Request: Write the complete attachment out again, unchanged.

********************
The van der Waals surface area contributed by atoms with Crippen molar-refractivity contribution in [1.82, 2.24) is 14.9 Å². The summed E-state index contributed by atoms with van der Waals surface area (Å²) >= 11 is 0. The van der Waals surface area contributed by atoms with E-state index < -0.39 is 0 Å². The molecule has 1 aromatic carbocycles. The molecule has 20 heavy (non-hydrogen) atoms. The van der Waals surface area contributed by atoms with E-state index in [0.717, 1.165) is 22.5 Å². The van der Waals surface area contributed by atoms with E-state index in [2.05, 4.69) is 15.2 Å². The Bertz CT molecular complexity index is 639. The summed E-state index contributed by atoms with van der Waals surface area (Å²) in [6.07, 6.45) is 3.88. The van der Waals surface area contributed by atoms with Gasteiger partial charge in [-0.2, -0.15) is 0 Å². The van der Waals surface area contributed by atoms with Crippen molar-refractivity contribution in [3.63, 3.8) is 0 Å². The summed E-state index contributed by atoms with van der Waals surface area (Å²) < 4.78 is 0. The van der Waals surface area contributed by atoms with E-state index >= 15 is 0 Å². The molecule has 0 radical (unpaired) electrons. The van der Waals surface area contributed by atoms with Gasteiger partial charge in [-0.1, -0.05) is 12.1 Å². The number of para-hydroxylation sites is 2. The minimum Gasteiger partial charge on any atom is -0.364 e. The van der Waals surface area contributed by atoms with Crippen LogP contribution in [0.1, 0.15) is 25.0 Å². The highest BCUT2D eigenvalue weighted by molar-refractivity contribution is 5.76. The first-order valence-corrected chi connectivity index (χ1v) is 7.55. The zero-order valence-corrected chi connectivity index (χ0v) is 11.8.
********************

The van der Waals surface area contributed by atoms with Crippen molar-refractivity contribution in [1.82, 2.24) is 14.9 Å². The summed E-state index contributed by atoms with van der Waals surface area (Å²) >= 11 is 0. The van der Waals surface area contributed by atoms with E-state index < -0.39 is 0 Å². The molecule has 1 aromatic carbocycles. The molecule has 20 heavy (non-hydrogen) atoms. The van der Waals surface area contributed by atoms with E-state index in [0.717, 1.165) is 22.5 Å². The van der Waals surface area contributed by atoms with E-state index in [2.05, 4.69) is 15.2 Å². The Bertz CT molecular complexity index is 639. The summed E-state index contributed by atoms with van der Waals surface area (Å²) in [6.07, 6.45) is 3.88. The van der Waals surface area contributed by atoms with Gasteiger partial charge in [-0.2, -0.15) is 0 Å². The van der Waals surface area contributed by atoms with Crippen molar-refractivity contribution in [3.63, 3.8) is 0 Å². The summed E-state index contributed by atoms with van der Waals surface area (Å²) < 4.78 is 0. The van der Waals surface area contributed by atoms with E-state index >= 15 is 0 Å². The molecule has 0 radical (unpaired) electrons. The van der Waals surface area contributed by atoms with Gasteiger partial charge in [-0.1, -0.05) is 12.1 Å². The number of para-hydroxylation sites is 2. The minimum Gasteiger partial charge on any atom is -0.364 e. The van der Waals surface area contributed by atoms with Crippen LogP contribution in [0.1, 0.15) is 25.0 Å². The highest BCUT2D eigenvalue weighted by molar-refractivity contribution is 5.76. The first-order valence-corrected chi connectivity index (χ1v) is 7.55. The zero-order valence-corrected chi connectivity index (χ0v) is 11.8.